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Respecting Japan

Daffodils are always a welcome addition to Britain's landscape as the splash of colour is a sign that spring is on its way. But there are few places in the world as renowned for capturing the essence of nature's spring beauty as Japan.

Here the season is practically an institution as the country celebrates its sakura (cherry blossoms), which sees parks, streets and gardens awash with marvellous pale pink blooms and their sweet scent perfumes the air.

For the many western visitors intent on seeing this natural wonder, it's an added bonus to experience a culture so unlike our own; Japan's unique history, rituals and habits are front and centre in any trip there. And by being responsible tourists, the more we know how to blend in, the more enjoyable the experience will be for hosts and visitors alike.

So, in readiness for sakura season, the Flexicover team offers five etiquette tips to help you navigate the tricky paths of Japanese culture.


Greetings are taken more seriously than here, where we specialise in awkwardly combining handshakes, air kisses and hugs; none of which are common in Japan. Instead, bowing is the main form of greeting, though when dealing with non-Japanese, handshakes or shake/bow combinations may be employed. The general rule is that the deeper the bow, the more respectful it is or the greater disparity in status. In most cases, it's appropriate to just match your counterpart. The exception is with retail or restaurant staff who'll often greet you with "Irasshaimase" (a respectful welcome) to which you should respond with an acknowledging nod.

Take off your shoes

Seasoned travellers know to take off shoes before entering houses and temples but that's the easy bit. Things get more complicated when it comes to hostels, restaurants and even some toilets. A rule of thumb is to wear slippers if they're provided. Though hygiene standards are high, if you're not keen on wearing communal slippers make sure you have socks on or carry around insoles. If slippers aren't provided, observe the locals - some establishments expect you to go barefoot, particularly if the flooring is tatami (woven mats). If you're planning a busy day, it'd be a good idea to have footwear that slips on and off easily, so you're not spending valuable time fiddling with laces.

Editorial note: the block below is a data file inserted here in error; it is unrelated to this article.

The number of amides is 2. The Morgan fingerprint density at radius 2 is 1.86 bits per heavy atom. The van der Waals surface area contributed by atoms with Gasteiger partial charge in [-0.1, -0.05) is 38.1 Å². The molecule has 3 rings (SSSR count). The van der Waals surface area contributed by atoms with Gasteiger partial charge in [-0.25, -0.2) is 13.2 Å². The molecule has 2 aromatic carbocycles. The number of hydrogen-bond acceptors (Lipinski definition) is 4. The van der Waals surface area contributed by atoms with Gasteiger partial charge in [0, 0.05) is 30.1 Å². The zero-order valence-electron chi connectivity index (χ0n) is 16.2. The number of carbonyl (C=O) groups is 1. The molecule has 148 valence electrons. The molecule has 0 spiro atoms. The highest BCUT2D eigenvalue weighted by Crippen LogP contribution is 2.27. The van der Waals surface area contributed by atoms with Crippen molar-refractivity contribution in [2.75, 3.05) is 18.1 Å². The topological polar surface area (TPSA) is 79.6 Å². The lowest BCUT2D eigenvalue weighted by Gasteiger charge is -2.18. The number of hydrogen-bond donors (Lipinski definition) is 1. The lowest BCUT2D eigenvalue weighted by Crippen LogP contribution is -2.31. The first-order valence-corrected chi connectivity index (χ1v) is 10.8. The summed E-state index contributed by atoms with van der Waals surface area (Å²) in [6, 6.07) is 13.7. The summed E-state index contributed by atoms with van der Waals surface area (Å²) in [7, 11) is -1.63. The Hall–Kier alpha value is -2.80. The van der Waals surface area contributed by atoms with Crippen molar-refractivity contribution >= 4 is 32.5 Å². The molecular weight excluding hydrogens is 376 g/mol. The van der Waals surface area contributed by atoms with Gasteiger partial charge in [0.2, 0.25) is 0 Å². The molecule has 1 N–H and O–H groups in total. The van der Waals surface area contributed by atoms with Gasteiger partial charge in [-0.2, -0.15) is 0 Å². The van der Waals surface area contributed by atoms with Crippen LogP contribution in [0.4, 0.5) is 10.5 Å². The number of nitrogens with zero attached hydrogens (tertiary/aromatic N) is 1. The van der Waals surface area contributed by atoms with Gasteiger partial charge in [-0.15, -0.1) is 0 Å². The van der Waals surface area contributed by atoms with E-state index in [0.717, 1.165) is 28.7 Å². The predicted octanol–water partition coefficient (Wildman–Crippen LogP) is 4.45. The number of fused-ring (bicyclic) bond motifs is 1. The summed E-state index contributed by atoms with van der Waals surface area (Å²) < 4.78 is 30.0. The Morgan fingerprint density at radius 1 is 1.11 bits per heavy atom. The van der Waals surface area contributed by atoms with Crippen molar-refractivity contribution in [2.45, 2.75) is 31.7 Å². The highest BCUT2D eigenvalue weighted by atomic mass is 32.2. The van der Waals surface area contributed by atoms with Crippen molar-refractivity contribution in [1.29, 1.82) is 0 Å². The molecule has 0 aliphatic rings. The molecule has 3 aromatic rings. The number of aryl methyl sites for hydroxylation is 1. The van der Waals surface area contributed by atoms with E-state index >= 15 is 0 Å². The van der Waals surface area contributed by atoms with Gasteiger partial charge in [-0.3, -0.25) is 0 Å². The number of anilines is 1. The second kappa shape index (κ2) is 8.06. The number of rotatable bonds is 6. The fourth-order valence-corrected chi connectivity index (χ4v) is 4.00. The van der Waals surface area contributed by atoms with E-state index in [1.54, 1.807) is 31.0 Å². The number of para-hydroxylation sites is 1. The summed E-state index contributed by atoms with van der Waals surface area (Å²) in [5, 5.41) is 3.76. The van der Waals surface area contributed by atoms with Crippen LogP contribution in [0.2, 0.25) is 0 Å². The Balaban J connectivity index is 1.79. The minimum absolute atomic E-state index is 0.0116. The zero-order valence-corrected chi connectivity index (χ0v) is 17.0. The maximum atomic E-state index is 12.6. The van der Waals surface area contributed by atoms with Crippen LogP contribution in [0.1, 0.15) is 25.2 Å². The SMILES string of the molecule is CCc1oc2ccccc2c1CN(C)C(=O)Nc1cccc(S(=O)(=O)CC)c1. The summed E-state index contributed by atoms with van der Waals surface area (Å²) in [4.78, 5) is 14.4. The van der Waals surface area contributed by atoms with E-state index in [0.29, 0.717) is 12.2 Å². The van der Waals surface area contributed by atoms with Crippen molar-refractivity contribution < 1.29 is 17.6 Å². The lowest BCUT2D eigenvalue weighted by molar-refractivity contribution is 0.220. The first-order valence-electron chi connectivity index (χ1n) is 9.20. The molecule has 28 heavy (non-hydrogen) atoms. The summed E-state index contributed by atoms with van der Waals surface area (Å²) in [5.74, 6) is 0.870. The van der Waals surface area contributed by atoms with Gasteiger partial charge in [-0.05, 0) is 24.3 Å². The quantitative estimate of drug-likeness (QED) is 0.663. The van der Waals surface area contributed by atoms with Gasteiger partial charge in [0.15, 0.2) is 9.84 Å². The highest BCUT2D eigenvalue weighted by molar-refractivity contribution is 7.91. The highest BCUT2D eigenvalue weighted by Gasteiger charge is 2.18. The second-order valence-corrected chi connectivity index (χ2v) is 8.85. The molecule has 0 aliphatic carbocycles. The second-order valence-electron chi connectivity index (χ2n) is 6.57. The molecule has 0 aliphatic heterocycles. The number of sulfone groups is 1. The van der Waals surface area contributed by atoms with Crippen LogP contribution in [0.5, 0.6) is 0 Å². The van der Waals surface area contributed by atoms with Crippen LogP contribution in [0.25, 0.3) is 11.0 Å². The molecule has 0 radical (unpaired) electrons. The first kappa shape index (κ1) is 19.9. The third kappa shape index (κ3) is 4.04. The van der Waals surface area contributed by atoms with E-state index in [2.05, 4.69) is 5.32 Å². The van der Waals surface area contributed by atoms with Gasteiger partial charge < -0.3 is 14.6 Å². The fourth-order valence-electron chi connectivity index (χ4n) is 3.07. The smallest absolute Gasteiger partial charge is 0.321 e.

In many cultures, dining and culinary etiquette ranks pretty highly when it comes to creating a good impression and Japan has a few particular stumbling blocks for the unwary traveller when eating out or in company. Key points to remember are to only pour drinks for people around you and not yourself (rely on someone else for that) and to make sure you know how to use chopsticks politely (such as not sticking them upright and not pointing with them). And don't forget at the end that tipping is a concept they generally find insulting, so keep your change - just don't count it, as that's considered rude too!

Using public transport

It should become readily apparent when travelling that there is a very ingrained sense of demureness and politeness in Japanese society. The public convention is to keep themselves to themselves, without much in the way of eye contact or raucous behaviour. In part this may be attributed to how crowded transport often is, particularly in Tokyo or Kyoto. The key to blending in is making sure that you're aware of your surroundings at all times, don't board the wrong train carriage (at times, some may be women only) and we’d suggest not playing your favourite music across your mobile phone, telling your neighbour how much of a tune it is and then encouraging the train carriage to join in.

Visiting temples

Temples in Japan are stunning and you'll find it difficult to pass one without wanting to peer in. But here, more than anywhere, it's important to follow custom. You'll have to remove your shoes before entering and it's a nice idea to buy the available incense and light it - remembering to wave the flame out rather than blow on it. There may also be a fountain where worshippers wash their hands and mouth before entering; follow suit if you like but tourists are often allowed to skip this. Once you're inside, act discreetly and if you're allowed to take photographs, turn the flash off. Respectful behaviour is the name of the game here.

Wherever you're travelling to it's always a good idea to take some time before your trip to familiarise yourself with a culture's social dos and don'ts to avoid any unnecessary faux pas. And with a Flexicover policy in place you'll have the peace of mind of knowing that we're committed to providing the highest level of protection to ensure that you are safe and secure, 24 hours a day when away.